At every step of my life these days, I am interrogated, and I feel like I’m putting the entire world at risk.
Seeing signs on the highway reminding people to limit travel and being tested for fever before entering my infant’s pediatrician’s office—which I had to drive for thirty minutes to get to instead of the usual five—is all surreal.
And now, I had to figure out how to manage going to the mikvah in this pandemic. For a married woman, going to the mikvah is already a vulnerable experience. I have finally learned to appreciate the beauty that the mikvah experience has to offer. However, with the upcoming summer months of late night dunking, along with navigating through this pandemic, I am, yet again, facing new challenges with this holy mitzvah. And the ironic thing is that, right now, mikvah is the only spiritual/religious experience outside the home! It’s a wild thing if you think about it.
With every answer, I get more and more tormented, thinking, what if I pass something on without even knowing it? What if my allergies get triggered and my few sneezes cause a death?
It’s dark, cold and late. I arrive at the mikvah and am immediately sent back to sit in my car. I am instructed to call the mikvah attendant from my car, then to answer about twenty five tedious questions about exposure, travel history, health status and the people in my household. With every answer, I get more and more tormented, thinking, what if I pass something on without even knowing it? What if my allergies get triggered and my few sneezes cause a death?
Phew, finally the questioning is over, and I am let into the mikvah facility. One dunker at a time is allowed into the building. Every attendant is wearing a mask and gloves.
I did not bring a robe from home. I feel bad that I forgot. But I did all my preparations already.
I am escorted to a private, sterile room. I am told to keep all my belongings on my clothing once I remove them and to minimize contact with all surfaces. I am not “checked” before I dunk—something which, previously, I had always appreciated having the option to decide not to do. I am not allowed to use or enjoy the beautiful mikvah amenities nor the serene and peaceful half hour that comes with it. Now, more than ever, I could use some peace and quiet for a little bit. Instead, I feel like a terrorist who might be carrying a bio-weapon.
Instead of obsessing and being super strict about the immersion preparation, the attendants are very careful and stern about where to stand, what to touch, where to be, how to breathe. After my few moments in the water, praying to G-d that I stay healthy and that He grants babies to my friends who are longing for a child, marriage prospects for those in search, health to my family and friends, financial stability and prosperity for my loved ones and for this pandemic to END, I come out to dress, trying to limit contact with any surface around me, and I rush off. I am masked and gloved, covered fully and actually do look like a terrorist. The only words I can murmur on my way out is: “Tizki l’mitzvot”, implying a thank you for risking it all to be here and allowing us to engage in the spiritual transition of returning back to a physical relationship with our spouses. Gratitude! That’s it.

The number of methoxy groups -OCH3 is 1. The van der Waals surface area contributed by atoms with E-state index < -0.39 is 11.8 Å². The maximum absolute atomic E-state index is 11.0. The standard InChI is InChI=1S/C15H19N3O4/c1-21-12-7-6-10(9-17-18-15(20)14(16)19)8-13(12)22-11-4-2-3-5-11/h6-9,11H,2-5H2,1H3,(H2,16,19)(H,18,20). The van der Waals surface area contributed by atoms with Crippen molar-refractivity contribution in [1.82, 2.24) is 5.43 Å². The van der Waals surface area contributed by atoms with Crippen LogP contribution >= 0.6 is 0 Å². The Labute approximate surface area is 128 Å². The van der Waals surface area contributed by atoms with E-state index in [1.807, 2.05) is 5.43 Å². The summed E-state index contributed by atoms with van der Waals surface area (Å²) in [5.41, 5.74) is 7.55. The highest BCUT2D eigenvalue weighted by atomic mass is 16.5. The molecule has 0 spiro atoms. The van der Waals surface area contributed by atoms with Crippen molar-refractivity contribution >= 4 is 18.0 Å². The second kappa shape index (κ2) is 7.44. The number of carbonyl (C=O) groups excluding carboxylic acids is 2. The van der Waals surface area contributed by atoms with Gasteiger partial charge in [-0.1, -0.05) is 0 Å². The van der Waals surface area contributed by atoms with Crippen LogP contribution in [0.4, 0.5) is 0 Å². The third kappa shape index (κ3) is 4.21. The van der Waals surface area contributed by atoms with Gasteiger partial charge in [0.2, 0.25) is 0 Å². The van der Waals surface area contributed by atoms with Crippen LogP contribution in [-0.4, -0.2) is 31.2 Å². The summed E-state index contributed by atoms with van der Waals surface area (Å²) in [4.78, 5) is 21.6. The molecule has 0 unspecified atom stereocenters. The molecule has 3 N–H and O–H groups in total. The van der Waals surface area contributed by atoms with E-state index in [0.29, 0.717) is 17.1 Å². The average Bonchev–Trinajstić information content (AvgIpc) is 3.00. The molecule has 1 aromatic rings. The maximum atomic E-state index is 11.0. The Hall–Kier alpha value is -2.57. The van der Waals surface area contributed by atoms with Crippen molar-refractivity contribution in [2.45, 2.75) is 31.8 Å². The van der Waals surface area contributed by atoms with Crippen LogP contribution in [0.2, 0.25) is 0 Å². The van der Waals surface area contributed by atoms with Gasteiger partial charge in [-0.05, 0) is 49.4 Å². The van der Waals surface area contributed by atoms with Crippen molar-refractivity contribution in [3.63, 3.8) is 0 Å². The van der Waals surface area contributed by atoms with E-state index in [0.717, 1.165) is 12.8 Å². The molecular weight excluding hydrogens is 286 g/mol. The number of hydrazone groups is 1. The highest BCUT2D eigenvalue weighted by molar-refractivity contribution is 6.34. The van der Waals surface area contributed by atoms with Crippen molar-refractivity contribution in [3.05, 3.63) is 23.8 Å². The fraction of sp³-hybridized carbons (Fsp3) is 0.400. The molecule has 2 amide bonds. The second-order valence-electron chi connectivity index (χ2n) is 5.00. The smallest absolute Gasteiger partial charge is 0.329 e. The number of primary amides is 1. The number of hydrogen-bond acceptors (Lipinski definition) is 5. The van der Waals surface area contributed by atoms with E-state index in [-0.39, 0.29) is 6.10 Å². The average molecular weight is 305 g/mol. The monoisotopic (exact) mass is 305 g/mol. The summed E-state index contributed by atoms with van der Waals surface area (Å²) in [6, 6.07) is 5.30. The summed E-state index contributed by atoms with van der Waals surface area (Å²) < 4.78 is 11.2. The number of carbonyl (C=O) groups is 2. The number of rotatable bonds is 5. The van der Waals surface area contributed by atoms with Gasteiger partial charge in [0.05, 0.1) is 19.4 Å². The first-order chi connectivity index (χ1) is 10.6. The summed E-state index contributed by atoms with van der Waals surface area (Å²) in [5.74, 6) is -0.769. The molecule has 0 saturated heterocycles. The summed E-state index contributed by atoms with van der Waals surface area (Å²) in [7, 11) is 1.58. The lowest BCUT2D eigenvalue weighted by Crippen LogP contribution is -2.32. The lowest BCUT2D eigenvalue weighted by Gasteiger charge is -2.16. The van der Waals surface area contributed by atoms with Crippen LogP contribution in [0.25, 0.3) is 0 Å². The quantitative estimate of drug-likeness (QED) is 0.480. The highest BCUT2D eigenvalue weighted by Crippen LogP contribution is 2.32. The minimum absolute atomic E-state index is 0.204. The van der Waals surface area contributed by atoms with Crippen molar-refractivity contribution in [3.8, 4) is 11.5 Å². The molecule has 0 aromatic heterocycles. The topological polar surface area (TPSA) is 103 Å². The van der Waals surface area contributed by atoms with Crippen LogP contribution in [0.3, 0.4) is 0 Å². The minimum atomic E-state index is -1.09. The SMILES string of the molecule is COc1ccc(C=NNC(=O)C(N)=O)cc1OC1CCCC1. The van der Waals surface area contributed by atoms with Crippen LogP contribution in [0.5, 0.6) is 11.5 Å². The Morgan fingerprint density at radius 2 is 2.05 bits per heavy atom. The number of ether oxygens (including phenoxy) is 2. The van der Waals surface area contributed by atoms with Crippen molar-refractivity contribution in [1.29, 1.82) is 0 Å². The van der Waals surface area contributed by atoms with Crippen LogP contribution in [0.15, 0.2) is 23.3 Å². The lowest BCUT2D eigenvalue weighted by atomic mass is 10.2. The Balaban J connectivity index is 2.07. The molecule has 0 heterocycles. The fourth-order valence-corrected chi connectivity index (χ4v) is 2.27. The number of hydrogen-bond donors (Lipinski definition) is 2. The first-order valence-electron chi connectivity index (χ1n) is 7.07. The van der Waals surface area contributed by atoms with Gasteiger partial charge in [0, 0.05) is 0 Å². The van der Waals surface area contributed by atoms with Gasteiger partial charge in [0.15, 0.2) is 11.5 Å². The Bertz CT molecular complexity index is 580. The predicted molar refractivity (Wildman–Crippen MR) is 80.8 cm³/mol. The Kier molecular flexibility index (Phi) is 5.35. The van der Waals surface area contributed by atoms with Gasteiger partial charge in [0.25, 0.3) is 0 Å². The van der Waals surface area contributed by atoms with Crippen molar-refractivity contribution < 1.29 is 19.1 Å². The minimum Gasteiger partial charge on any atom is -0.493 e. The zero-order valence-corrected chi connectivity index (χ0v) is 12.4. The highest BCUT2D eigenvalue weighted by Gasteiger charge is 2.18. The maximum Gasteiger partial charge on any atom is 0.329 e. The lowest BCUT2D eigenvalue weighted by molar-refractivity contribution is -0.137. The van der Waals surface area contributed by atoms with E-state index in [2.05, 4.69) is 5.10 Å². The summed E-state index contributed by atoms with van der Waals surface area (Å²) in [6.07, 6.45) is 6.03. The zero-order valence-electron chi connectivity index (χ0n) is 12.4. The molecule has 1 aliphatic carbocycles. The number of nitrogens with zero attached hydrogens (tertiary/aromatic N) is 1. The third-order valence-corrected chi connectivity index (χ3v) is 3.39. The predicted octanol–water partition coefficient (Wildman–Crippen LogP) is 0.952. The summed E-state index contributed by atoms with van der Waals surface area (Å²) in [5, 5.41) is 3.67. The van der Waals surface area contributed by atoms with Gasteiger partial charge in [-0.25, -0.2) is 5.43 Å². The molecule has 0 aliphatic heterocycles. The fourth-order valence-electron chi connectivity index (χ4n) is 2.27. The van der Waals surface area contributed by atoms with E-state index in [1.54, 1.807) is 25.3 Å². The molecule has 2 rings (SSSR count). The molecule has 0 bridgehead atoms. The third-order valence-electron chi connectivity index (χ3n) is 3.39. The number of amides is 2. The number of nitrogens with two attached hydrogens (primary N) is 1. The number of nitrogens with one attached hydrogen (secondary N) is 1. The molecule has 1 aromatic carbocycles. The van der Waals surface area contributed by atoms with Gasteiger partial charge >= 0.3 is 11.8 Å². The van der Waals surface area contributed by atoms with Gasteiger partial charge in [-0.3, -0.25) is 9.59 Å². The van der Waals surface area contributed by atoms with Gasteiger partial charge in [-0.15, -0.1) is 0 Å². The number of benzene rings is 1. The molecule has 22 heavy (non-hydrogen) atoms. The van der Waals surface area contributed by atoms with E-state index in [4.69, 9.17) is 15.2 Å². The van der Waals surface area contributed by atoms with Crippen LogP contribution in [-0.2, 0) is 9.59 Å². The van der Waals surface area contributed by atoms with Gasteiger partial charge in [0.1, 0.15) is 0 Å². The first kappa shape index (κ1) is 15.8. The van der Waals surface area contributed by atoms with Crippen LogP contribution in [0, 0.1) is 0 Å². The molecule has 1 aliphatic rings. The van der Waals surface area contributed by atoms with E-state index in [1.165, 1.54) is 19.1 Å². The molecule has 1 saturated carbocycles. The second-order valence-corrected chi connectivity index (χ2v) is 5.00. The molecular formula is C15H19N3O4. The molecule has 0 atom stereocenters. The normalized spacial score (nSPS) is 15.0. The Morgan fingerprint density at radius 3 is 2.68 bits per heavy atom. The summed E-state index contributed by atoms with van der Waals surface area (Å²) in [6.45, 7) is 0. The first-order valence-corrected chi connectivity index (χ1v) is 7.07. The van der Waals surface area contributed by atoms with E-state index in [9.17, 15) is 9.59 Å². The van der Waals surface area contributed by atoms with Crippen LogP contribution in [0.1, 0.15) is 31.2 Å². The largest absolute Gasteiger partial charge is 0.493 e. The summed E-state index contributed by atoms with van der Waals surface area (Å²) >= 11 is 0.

The streets are empty, and I feel like a criminal…but now I am home, I am happy, relieved and overjoyed to be reunited. It is 10 pm, the newborn is crying, and I’m running on empty.
Now, more than ever, I could use some peace and quiet for a little bit. Instead, I feel like a terrorist who might be carrying a bio-weapon.
I just hope I didn’t catch nor transmit anything during my latest risky outing, and I am grateful for a healthy family at home who are all happy to receive me.
Emails, messages and notifications are piling up. An evening of work lost to carry out this important mitzvah. A night of baby’s feeds await, followed by an infinite amount of no-daycare days, complete with the lack of sleep, exercise, self-care, ability to work and time for any creative outlets to uplift my energy.